A symbolic transformation is set for this morning at the Wyman Park Dell, where a piece of the park that for many years housed a monument to two Confederate generals will be rededicated to a heralded Maryland-born abolitionist.
“Wyman Park Dell is Baltimore’s first rededication of a former confederate site,” Councilwoman Mary Pat Clarke said in a release Friday. “We can think of no better heroine than Harriet Tubman to lead us into this new era for our City and its residents.”
Last August, Mayor Catherine Pugh ordered the monument of Thomas “Stonewall” Jackson and Robert E. Lee (and three others) torn down in the wee hours of a Tuesday morning. Her call came hours after the Baltimore City Council voted to remove the relics to the Lost Cause, and under mounting public pressure to tear them out in the wake of the white supremacist-fueled unrest in Charlottesville that left three dead and nearly three dozen injured.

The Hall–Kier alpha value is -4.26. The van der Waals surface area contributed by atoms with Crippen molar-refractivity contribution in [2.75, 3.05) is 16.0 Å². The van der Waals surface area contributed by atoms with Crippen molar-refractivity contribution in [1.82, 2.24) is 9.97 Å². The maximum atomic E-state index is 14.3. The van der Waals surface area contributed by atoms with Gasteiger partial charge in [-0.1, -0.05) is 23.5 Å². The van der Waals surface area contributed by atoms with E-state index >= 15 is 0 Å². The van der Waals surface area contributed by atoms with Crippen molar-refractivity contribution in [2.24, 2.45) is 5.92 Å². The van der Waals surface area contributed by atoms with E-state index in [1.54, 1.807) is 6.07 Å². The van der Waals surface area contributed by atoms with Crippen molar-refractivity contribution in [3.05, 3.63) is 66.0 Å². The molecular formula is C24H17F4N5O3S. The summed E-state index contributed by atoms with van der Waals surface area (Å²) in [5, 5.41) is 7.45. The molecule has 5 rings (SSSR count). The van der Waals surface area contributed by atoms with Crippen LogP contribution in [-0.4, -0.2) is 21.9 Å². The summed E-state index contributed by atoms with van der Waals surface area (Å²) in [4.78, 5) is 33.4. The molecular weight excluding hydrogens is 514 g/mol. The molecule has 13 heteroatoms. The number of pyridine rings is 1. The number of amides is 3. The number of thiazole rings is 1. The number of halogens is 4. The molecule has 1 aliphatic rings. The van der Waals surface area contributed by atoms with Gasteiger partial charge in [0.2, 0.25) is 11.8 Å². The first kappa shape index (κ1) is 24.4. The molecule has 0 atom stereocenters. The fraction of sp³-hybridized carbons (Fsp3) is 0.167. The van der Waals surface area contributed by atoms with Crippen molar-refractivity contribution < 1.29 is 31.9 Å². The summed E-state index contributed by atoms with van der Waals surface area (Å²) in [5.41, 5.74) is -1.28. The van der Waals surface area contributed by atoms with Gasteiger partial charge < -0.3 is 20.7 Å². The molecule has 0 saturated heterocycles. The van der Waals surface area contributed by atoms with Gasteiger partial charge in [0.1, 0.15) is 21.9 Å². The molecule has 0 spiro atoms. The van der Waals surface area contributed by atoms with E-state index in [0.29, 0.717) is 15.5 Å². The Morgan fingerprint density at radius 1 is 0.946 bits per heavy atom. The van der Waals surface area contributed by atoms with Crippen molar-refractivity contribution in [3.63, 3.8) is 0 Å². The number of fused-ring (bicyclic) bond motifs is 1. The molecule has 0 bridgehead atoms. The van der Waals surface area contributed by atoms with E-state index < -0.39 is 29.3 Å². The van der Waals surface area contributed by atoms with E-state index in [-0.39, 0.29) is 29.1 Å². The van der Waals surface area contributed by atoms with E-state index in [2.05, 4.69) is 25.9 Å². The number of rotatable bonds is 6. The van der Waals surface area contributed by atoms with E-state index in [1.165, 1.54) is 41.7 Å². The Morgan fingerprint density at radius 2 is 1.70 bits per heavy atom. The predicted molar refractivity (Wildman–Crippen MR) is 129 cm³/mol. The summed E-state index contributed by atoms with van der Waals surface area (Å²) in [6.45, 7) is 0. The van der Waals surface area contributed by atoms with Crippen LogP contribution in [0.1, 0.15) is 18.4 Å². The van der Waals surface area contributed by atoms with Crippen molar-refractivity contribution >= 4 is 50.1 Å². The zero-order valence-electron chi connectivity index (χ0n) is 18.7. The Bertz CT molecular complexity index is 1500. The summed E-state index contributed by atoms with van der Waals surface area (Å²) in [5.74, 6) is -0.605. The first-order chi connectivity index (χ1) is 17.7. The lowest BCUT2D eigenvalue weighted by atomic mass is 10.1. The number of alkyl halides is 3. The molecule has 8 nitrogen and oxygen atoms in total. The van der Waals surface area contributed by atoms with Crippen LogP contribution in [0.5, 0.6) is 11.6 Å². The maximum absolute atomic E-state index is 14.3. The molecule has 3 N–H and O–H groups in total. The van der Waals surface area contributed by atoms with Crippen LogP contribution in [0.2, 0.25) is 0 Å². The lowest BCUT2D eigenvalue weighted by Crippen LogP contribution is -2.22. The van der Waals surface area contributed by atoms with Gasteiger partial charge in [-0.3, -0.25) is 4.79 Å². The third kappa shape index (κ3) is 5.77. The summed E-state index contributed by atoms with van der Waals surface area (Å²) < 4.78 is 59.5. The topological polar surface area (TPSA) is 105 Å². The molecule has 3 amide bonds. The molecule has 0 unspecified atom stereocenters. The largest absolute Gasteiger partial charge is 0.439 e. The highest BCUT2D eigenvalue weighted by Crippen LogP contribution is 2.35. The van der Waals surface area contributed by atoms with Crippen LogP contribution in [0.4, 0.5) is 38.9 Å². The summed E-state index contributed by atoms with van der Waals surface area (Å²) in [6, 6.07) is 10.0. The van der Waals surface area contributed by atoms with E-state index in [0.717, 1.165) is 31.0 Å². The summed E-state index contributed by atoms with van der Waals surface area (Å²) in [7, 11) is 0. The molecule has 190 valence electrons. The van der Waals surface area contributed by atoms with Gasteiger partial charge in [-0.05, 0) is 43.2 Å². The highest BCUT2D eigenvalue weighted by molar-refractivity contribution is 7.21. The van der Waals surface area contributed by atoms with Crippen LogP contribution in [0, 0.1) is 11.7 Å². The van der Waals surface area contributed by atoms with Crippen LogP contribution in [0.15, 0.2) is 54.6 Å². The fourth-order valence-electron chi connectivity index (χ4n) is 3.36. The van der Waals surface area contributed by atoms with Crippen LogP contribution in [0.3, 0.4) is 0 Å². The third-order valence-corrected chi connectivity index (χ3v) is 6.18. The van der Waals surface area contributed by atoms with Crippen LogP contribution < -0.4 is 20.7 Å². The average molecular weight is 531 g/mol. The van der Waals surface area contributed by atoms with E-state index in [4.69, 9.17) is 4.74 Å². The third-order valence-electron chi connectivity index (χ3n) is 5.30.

With an empty marble statue base, the city and the nonprofit Baltimore Office of Promotion and the Arts have since begun soliciting proposals for what should go there in place of the old statues. While that remains up in the air, Clarke, whose district includes the dell, and others introduced a proposal to rename the corner of the park in honor of Harriet Tubman, who helped free hundreds of slaves along her Underground Railroad, and also served as a spy for the Union Army. The measure passed in late February, and was promptly signed by the mayor.
Clarke, Pugh, Council President Bernard C. “Jack” Young and officials from the Department of Recreation of Parks are all planning to be on hand tomorrow for the ceremony.
Civil rights activists Marvin “Doc” Cheatham and Owen Silverman Andrews will be speaking, Pastor Leah White of Greater Faith Baptist Church will be preaching and the Morgan State Choir will be singing, according to a release.
The dedication will take place on the 105th anniversary of Tubman’s death.
10-11 a.m., Wyman Park Dell, 3000 N. Charles Street, wymanparkdell.org.
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